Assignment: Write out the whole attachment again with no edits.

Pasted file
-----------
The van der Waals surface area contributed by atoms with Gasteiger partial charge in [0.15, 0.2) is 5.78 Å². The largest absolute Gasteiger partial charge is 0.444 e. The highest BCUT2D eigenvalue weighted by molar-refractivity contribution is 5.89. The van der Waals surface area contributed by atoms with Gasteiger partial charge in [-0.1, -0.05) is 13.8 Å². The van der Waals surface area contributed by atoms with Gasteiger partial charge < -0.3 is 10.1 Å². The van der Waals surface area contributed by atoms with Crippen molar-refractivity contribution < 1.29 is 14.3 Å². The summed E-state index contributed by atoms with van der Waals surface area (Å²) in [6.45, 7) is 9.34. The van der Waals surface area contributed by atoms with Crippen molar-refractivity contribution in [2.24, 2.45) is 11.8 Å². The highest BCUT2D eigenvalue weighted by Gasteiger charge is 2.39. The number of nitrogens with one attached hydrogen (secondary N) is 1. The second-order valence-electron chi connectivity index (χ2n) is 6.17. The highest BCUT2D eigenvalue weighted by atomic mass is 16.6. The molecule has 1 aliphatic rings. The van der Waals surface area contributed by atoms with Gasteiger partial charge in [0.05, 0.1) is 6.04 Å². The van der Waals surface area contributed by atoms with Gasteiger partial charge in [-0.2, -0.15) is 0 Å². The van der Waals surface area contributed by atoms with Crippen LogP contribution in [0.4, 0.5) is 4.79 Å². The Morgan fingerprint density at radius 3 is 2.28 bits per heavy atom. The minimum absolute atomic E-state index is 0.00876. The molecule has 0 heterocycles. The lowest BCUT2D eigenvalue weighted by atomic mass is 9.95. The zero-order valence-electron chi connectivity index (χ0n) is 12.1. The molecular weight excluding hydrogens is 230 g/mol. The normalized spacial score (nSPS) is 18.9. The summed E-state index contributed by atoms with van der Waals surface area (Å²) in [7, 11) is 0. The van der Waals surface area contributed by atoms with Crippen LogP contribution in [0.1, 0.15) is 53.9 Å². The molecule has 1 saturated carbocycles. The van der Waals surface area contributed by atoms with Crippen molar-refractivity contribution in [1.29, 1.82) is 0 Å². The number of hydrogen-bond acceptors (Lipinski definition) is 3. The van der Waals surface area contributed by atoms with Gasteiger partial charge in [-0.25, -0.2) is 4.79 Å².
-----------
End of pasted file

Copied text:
The van der Waals surface area contributed by atoms with Gasteiger partial charge in [0.15, 0.2) is 5.78 Å². The largest absolute Gasteiger partial charge is 0.444 e. The highest BCUT2D eigenvalue weighted by molar-refractivity contribution is 5.89. The van der Waals surface area contributed by atoms with Gasteiger partial charge in [-0.1, -0.05) is 13.8 Å². The van der Waals surface area contributed by atoms with Gasteiger partial charge < -0.3 is 10.1 Å². The van der Waals surface area contributed by atoms with Crippen molar-refractivity contribution < 1.29 is 14.3 Å². The summed E-state index contributed by atoms with van der Waals surface area (Å²) in [6.45, 7) is 9.34. The van der Waals surface area contributed by atoms with Crippen molar-refractivity contribution in [2.24, 2.45) is 11.8 Å². The highest BCUT2D eigenvalue weighted by Gasteiger charge is 2.39. The number of nitrogens with one attached hydrogen (secondary N) is 1. The second-order valence-electron chi connectivity index (χ2n) is 6.17. The highest BCUT2D eigenvalue weighted by atomic mass is 16.6. The molecule has 1 aliphatic rings. The van der Waals surface area contributed by atoms with Gasteiger partial charge in [0.05, 0.1) is 6.04 Å². The van der Waals surface area contributed by atoms with Gasteiger partial charge in [-0.2, -0.15) is 0 Å². The van der Waals surface area contributed by atoms with Crippen LogP contribution in [0.4, 0.5) is 4.79 Å². The Morgan fingerprint density at radius 3 is 2.28 bits per heavy atom. The minimum absolute atomic E-state index is 0.00876. The molecule has 0 heterocycles. The lowest BCUT2D eigenvalue weighted by atomic mass is 9.95. The zero-order valence-electron chi connectivity index (χ0n) is 12.1. The molecular weight excluding hydrogens is 230 g/mol. The normalized spacial score (nSPS) is 18.9. The summed E-state index contributed by atoms with van der Waals surface area (Å²) in [7, 11) is 0. The van der Waals surface area contributed by atoms with Crippen LogP contribution in [0.1, 0.15) is 53.9 Å². The molecule has 1 saturated carbocycles. The van der Waals surface area contributed by atoms with Crippen molar-refractivity contribution in [1.29, 1.82) is 0 Å². The number of hydrogen-bond acceptors (Lipinski definition) is 3. The van der Waals surface area contributed by atoms with Gasteiger partial charge in [-0.25, -0.2) is 4.79 Å².